First-time fundraising rounds see 9% rise

H1 2021 welcomed a surge in first-time fundraisings, following a six-year downwards trend, representing a sign that investor risk appetite is increasing and deals delayed by the pandemic are finally being completed.

The 445 companies announcing their first fundraising rounds overtook the record set in H1 of 2014, which stood at 402 deals.

Though H2 of 2021 did not achieve such figures in first-time fundraisings, the number is rising once more, with 394 first-time fundraising rounds in H1 2022, equivalent to a 9% increase from H2 of 2021.

Though the first half of 2021 saw a sudden spike in the number of first-time fundraising deals, followed by a sudden drop in the second half, the start of 2022 has seen the start of a gradual increase in the numbers.

These figures mark the general state of the high-growth landscape as healthy and growing, an essential point for the generation of startups and scaleups to come across the UK.

First-time private equity or venture capital driven deals – as opposed to first-time fundraising deals, followed a similar trend.

Between January and November of 2021, a huge 552 UK-based companies announced their first private equity or venture capital funding round – with some companies being the recipient of previous equity investment already.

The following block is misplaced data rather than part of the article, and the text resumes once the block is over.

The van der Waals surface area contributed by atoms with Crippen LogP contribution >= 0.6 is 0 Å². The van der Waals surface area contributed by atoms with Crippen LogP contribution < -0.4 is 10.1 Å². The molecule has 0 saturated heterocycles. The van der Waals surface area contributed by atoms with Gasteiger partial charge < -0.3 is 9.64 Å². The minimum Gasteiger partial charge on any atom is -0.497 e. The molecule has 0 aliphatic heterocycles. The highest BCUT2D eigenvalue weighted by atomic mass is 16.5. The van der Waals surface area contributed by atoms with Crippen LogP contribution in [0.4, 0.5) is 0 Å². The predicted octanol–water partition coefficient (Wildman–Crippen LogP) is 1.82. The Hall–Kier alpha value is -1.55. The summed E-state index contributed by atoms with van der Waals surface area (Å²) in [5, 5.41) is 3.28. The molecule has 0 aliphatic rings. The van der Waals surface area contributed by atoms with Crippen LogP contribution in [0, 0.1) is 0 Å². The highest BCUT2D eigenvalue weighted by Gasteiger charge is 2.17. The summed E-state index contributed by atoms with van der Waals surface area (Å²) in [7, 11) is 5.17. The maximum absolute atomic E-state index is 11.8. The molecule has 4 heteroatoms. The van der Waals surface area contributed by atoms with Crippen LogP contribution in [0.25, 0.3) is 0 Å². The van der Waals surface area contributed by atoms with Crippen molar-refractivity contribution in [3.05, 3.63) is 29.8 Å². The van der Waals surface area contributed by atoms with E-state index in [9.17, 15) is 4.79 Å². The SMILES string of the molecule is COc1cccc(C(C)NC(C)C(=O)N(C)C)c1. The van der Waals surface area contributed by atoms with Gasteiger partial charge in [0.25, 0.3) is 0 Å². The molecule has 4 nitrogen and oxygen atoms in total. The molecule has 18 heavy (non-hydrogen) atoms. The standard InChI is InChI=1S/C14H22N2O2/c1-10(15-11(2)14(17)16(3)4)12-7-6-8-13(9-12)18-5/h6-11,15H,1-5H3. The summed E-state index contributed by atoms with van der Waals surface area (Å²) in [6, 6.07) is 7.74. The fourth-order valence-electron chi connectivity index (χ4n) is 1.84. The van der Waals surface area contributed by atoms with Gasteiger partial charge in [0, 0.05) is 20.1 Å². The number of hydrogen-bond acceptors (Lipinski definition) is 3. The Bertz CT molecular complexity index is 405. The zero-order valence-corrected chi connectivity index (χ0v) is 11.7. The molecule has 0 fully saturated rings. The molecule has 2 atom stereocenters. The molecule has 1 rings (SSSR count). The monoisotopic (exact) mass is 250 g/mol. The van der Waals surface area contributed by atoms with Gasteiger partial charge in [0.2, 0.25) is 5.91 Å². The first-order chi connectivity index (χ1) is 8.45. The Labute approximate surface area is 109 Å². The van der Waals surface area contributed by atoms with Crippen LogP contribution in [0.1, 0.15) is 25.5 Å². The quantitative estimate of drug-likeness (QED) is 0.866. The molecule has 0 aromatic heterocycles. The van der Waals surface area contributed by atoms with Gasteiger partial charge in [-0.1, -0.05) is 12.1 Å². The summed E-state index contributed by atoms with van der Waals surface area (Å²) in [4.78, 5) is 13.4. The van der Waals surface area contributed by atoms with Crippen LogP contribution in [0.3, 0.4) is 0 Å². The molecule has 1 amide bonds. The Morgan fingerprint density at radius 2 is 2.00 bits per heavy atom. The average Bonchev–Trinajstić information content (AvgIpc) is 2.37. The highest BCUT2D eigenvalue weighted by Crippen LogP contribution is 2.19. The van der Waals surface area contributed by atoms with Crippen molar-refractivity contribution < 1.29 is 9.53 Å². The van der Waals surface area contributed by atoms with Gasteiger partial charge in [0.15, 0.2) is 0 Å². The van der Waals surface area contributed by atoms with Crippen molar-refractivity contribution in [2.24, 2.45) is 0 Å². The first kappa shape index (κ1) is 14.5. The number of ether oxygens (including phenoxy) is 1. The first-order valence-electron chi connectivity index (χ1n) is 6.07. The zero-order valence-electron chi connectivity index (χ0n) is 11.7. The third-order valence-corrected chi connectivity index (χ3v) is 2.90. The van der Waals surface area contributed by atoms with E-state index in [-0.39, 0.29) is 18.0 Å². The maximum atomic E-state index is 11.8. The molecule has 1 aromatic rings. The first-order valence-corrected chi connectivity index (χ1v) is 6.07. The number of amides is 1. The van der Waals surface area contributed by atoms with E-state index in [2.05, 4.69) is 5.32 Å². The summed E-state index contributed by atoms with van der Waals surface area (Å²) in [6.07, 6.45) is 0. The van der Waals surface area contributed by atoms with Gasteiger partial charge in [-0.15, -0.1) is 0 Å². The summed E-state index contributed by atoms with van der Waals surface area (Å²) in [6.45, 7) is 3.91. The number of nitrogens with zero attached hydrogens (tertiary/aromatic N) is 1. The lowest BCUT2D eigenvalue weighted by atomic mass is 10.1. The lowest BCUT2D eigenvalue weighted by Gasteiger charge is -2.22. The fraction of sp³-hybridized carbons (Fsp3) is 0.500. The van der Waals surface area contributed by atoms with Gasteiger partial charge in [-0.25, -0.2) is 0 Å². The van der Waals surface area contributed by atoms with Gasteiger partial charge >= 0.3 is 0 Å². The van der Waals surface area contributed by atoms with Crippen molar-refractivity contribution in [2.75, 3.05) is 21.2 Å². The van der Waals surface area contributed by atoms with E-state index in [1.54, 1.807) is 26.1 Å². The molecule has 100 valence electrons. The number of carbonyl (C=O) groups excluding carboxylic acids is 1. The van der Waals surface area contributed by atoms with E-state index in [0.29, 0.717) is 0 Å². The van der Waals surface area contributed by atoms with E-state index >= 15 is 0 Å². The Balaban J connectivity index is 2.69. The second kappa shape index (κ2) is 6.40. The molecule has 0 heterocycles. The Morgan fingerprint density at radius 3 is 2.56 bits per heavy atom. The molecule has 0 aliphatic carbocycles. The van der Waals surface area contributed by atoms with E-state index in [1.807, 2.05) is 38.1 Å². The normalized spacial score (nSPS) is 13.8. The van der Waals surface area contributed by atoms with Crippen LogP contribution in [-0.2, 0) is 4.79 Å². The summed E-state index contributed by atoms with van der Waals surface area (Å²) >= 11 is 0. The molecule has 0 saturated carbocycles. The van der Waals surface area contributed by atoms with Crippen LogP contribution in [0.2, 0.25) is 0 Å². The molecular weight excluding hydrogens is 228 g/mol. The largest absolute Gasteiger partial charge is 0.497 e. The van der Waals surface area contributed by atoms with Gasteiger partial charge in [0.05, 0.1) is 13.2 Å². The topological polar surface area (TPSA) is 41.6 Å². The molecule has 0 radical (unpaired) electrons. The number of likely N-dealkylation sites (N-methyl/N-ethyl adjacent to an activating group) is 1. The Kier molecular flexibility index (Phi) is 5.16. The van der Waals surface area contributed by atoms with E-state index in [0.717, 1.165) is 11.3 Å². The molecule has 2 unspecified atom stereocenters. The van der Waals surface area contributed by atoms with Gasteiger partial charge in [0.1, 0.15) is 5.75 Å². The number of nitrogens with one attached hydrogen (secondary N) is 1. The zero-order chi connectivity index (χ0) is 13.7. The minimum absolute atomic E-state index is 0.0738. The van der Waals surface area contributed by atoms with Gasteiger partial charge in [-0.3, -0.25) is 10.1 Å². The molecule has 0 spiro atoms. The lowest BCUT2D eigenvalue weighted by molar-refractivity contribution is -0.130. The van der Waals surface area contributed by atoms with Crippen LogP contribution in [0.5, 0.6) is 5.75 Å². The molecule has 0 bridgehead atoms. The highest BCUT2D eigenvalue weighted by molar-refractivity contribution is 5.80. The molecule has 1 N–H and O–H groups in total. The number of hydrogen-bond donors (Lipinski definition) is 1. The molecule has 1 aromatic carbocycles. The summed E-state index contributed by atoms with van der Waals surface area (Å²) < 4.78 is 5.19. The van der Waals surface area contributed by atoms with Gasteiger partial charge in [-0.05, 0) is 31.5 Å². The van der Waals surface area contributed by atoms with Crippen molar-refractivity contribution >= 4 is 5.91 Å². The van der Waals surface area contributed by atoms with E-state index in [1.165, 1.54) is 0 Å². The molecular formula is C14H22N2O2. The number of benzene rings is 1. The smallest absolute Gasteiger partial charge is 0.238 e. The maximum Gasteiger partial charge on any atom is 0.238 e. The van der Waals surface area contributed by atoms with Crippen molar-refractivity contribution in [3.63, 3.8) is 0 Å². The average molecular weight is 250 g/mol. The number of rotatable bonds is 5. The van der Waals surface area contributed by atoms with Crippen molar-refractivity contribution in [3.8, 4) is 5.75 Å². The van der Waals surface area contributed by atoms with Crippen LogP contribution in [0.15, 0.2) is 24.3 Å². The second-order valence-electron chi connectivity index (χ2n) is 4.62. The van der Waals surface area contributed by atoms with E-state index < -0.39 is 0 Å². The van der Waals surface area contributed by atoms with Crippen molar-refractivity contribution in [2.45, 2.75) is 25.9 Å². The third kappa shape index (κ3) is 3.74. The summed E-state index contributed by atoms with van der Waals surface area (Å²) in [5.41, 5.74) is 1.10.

The number of deals stood on a steady trend throughout 2021, but suddenly peaked in March, with 124 first-time funding rounds, backed by either private equity or venture capital funds.

This is in contrast to an average of 45 deals in other months of 2021, though the dramatic spike in March was aligned with wider market trends across the UK funding ecosystem and in particular, for deals with private equity and venture capital involvement.

The amount of funds raised also spiked in March 2021, reaching £322 million, due perhaps in part to delayed investments for 2020 which failed to complete in the thick of market uncertainty.

In 2021, 50% of investee companies which received their first rounds of private equity or VC funding were operating at the seed stage, meaning they were young businesses, holding a relatively low valuation and employee count, with little to no investment secured and with a pending product-market fit.

A little over a third, 34%, of companies achieving their first PE/VC deals were operating at the venture stage, being companies with an established business model, operating revenue flows that have been in place for several years and which are possibly in the process of expanding their product or service in some way.

That seed and venture stage startups were the regular recipient of first-time venture funding comes as no surprise, considering that PE/VC funds usually invest in such early-stage companies.

Though current growth trends still tend to favour investments in later stage companies, it is hoped that we continue to see further increases in first-time fundraising activity going forward.

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